November 5th, 2018 / posted by paularath

One of the nicest things about living in Lower Heyford, Oxfordshire, is that you can walk to Rousham Gardens in less than half an hour.

Jerry and I love these gardens, and visited them several times. Unlike many of England’s more famous gardens, these are not at all commercial and remain totally unspoiled. There’s no tacky tea room and no gift shop! And we had Rousham all to ourselves.

The view of Rousham House from the bridge on the road to Lower Heyford

Rousham House was built in 1635 by Sir Robert Donner, and it’s still owned by the same family. The architecture is Jacobean.

The gardens are often a pilgrimage for landscape architecture students because they were created by William Kent (1685-1748), who is considered the father of English landscape design. Fortunately, the gardens remain almost exactly as he left them.

The formal gardens lead to the pigeon coop.

Rousham House is seldom open because it’s still occupied by the family, but the gardens are open every day. It costs just six shillings to go in and it’s on the honor system. There’s a big bushel of apples inviting you to take some home.

A view from the side of Rousham House

Sustainability is clearly important at Rousham and the gardens include many apple trees, as well as vegetables and herbs galore. There is an entire greenhouse just for the tomato crop.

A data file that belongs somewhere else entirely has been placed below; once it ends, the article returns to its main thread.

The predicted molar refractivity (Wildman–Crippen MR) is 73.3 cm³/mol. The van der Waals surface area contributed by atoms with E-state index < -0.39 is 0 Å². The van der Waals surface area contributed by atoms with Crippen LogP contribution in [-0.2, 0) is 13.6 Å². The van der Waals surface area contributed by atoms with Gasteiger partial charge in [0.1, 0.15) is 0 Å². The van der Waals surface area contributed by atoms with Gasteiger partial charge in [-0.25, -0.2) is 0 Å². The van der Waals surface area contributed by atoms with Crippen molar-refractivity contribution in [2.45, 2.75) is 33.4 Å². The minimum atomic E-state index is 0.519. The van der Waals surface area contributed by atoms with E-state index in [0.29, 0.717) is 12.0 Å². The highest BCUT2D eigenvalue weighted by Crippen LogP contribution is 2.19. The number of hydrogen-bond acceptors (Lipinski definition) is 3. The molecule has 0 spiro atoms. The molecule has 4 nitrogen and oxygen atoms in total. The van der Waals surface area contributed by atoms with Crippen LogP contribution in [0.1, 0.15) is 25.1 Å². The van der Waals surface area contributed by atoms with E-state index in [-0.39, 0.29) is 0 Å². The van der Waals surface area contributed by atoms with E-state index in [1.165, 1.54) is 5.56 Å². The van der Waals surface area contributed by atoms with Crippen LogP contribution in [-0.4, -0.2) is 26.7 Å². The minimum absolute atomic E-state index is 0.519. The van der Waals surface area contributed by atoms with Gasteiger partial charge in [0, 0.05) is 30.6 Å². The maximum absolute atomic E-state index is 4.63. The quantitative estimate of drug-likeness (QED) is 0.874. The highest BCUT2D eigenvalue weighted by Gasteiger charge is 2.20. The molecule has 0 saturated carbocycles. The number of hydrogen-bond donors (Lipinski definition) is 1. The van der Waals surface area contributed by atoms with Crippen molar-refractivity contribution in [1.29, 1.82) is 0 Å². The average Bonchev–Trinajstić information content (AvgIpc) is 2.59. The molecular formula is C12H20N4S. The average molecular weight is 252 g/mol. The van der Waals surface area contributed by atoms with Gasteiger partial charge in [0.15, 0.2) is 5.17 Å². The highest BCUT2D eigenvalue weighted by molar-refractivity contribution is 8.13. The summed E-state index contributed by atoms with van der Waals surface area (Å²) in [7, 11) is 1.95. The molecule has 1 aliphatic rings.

An abundance of pears grow up the side of the pigeon coop.

There are interesting ponds, porticos, groves, streams and cascades scattered around the property, as well as classic Greek style statues of gods and goddesses. A herd of Long Horn cattle graze in the park.

But it was the flowers that captivated me the most, especially the dahlias.

 

Dahlias were in full bloom

 

The rose garden

 

I love these beautiful little passageways to secret gardens.

 

Wow! What a color!

Now that’s a hot pink!

Dahlias come in such delectable colors!

I love kids. I really do. ( I even have one of my own.) But it’s nice to know that Rousham Gardens does not allow kids under the age of 15. It’s a place for quiet contemplation and perhaps a picnic lunch. Silent and serene.

Paula Rath

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